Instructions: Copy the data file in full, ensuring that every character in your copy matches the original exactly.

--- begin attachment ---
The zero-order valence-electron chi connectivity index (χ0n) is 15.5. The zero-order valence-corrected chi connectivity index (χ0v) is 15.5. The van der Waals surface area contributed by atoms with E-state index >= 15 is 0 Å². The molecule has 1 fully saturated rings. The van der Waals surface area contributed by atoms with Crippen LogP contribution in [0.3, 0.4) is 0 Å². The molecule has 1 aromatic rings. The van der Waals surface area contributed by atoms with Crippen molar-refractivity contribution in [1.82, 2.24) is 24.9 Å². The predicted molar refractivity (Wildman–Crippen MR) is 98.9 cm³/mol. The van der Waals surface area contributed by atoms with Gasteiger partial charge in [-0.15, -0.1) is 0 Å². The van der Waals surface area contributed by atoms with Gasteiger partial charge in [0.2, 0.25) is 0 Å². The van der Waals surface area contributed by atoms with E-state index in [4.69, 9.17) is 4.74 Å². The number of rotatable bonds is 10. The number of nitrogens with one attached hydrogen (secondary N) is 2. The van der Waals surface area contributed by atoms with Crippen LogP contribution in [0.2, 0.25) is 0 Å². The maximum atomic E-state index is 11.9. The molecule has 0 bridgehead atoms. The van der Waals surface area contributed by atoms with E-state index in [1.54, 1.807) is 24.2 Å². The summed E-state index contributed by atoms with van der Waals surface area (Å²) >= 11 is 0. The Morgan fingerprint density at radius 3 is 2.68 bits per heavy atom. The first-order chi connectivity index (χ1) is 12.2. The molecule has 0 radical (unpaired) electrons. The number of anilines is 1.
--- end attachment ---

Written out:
The zero-order valence-electron chi connectivity index (χ0n) is 15.5. The zero-order valence-corrected chi connectivity index (χ0v) is 15.5. The van der Waals surface area contributed by atoms with E-state index >= 15 is 0 Å². The molecule has 1 fully saturated rings. The van der Waals surface area contributed by atoms with Crippen LogP contribution in [0.3, 0.4) is 0 Å². The molecule has 1 aromatic rings. The van der Waals surface area contributed by atoms with Crippen molar-refractivity contribution in [1.82, 2.24) is 24.9 Å². The predicted molar refractivity (Wildman–Crippen MR) is 98.9 cm³/mol. The van der Waals surface area contributed by atoms with Gasteiger partial charge in [-0.15, -0.1) is 0 Å². The van der Waals surface area contributed by atoms with Gasteiger partial charge in [0.2, 0.25) is 0 Å². The van der Waals surface area contributed by atoms with E-state index in [4.69, 9.17) is 4.74 Å². The number of rotatable bonds is 10. The number of nitrogens with one attached hydrogen (secondary N) is 2. The van der Waals surface area contributed by atoms with Crippen LogP contribution in [0.2, 0.25) is 0 Å². The maximum atomic E-state index is 11.9. The molecule has 0 bridgehead atoms. The van der Waals surface area contributed by atoms with E-state index in [1.54, 1.807) is 24.2 Å². The summed E-state index contributed by atoms with van der Waals surface area (Å²) >= 11 is 0. The Morgan fingerprint density at radius 3 is 2.68 bits per heavy atom. The first-order chi connectivity index (χ1) is 12.2. The molecule has 0 radical (unpaired) electrons. The number of anilines is 1.